“We didn’t do anything that would’ve prepared me to do that on the international level,” Jager says. “So that’s something that we’re going to do—get me nice and tired and try to close in 56, 57 seconds over barriers.” If he can learn to respond to that sort of surge, he could contend for a medal at the Moscow world championships in August. Sub-8:00 is another goal. Only 11 athletes—10 Kenyan-born and one Moroccan—have ever run that fast.
If Jager qualifies for Moscow, he could have plenty of company from Portland. Schumacher’s group has expanded greatly in the past year, with high-profile arrivals like Derrick, Fernandez and Alan Webb. Lopez Lomong set an indoor American record at 5,000m. Huling’s arrival gives Jager a new workout partner, and Heath is also giving the event a try. Entering his sixth year as a pro, Jager is now surrounded by perhaps the most talented training group in the country.
Jager can too easily be written off as a goofy kid. His boyish face and backward-cap style make him look even younger than 24. Yet he exhibits a singular focus. Tegenkamp cites the maturity he showed even as a 19-year-old struggling to adjust to pro life. Dobert mentions his unflappable nature in competition, another trait that suits him for the steeple.
“You should know that he started walking at 9 months,” his mother, Cathy Jager, says. By 16 months, he was wearing out his mother by sprinting endless laps around the family’s house. Soon he was burning that energy by chasing a soccer ball to all corners of the field. Then it was racing his friends around a local rink on Rollerblades on Saturday nights. By high school, Jager says, “I recall telling people if I could do anything for a living it would be to run professionally—but I don’t think I knew what that meant.”
Now that he’s figured out what it means, he appears content with the routine. “I’m a very laid-back person,” he says. “I love the lifestyle.” He jokes that he’s the old man of the house: “First to bed, first up.”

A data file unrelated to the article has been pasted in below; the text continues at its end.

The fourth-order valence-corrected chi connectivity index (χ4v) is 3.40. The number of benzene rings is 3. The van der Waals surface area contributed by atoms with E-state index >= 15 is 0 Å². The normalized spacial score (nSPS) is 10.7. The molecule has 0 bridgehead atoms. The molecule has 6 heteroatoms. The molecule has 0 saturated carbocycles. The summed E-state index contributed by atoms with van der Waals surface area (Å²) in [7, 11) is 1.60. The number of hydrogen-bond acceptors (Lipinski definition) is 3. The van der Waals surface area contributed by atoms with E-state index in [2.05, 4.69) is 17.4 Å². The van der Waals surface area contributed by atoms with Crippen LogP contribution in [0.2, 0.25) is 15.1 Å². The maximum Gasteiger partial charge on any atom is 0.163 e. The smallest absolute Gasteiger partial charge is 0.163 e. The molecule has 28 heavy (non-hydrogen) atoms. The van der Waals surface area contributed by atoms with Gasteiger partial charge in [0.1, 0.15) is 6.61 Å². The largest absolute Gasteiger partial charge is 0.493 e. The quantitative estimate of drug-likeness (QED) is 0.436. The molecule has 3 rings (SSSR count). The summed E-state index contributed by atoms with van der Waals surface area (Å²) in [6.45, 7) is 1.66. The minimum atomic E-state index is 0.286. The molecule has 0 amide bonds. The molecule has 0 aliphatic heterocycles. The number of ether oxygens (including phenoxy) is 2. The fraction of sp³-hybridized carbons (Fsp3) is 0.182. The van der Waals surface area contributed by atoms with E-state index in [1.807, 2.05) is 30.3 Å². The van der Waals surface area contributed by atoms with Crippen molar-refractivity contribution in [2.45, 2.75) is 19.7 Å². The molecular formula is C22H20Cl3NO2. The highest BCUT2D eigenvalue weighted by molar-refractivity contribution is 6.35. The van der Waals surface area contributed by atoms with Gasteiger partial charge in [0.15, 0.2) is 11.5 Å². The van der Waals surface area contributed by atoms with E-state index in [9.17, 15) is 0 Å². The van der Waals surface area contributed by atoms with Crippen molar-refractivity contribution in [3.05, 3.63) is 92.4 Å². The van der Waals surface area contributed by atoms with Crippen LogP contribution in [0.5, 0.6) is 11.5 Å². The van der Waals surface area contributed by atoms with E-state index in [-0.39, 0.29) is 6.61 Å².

When Jager, Derrick, Fernandez and Heath are in town, they battle on Xbox and grill on their back porch, looking out over residential southwest Portland. Their entire front room is devoted to a pop-a-shot basketball game. But they’re often on the road for races or training—Colorado Springs last winter, Mammoth Lakes in the spring.
Six days after the Husky Classic, Jager flies to New York for the Millrose Games. The 2-mile is billed as an American record attempt for Bernard Lagat, but Jager tries his best to spoil that. The two men are separated by 15 years in age and 6 inches in height, yet they share the same fluidity. Even on the tight indoor turns, Jager matches Lagat’s easy strides lap after lap. The two pull away from the field, neither betraying the effort of the near-4-minute pace.
With 500m to go, an imperceptible uptick in Lagat’s turnover leaves Jager alone in second. On the final lap, Bumbalough passes him. Then Cam Levins catches him at the line. He finishes in 8:14.95. Becoming the fourth-fastest American ever indoors is little consolation. His reaction later that evening is a simple, deadpan, “I’m a little pissed.”
“He’s never happier than when he wins,” Cathy Jager says. “Not winning — I won’t even call it losing because he can have a spectacular race — but not winning, in his mind it’s like, ‘If I’m not winning, there’s still work to do.'”